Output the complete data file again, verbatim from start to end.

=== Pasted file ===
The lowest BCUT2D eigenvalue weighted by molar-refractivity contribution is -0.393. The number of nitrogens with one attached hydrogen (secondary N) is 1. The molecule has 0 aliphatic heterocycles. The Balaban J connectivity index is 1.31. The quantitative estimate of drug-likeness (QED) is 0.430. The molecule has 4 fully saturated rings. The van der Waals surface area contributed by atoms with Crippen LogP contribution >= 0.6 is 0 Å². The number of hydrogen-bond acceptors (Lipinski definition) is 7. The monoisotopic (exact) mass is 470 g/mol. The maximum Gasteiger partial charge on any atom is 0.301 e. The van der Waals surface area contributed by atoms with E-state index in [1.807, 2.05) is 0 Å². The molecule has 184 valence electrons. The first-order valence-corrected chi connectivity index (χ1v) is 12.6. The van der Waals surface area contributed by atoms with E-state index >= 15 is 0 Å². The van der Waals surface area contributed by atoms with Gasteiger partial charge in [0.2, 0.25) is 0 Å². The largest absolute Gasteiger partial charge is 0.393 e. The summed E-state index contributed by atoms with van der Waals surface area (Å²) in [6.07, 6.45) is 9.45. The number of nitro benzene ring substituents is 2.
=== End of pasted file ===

The lowest BCUT2D eigenvalue weighted by molar-refractivity contribution is -0.393. The number of nitrogens with one attached hydrogen (secondary N) is 1. The molecule has 0 aliphatic heterocycles. The Balaban J connectivity index is 1.31. The quantitative estimate of drug-likeness (QED) is 0.430. The molecule has 4 fully saturated rings. The van der Waals surface area contributed by atoms with Crippen LogP contribution >= 0.6 is 0 Å². The number of hydrogen-bond acceptors (Lipinski definition) is 7. The monoisotopic (exact) mass is 470 g/mol. The maximum Gasteiger partial charge on any atom is 0.301 e. The van der Waals surface area contributed by atoms with E-state index in [1.807, 2.05) is 0 Å². The molecule has 184 valence electrons. The first-order valence-corrected chi connectivity index (χ1v) is 12.6. The van der Waals surface area contributed by atoms with E-state index >= 15 is 0 Å². The van der Waals surface area contributed by atoms with Gasteiger partial charge in [0.2, 0.25) is 0 Å². The largest absolute Gasteiger partial charge is 0.393 e. The summed E-state index contributed by atoms with van der Waals surface area (Å²) in [6.07, 6.45) is 9.45. The number of nitro benzene ring substituents is 2.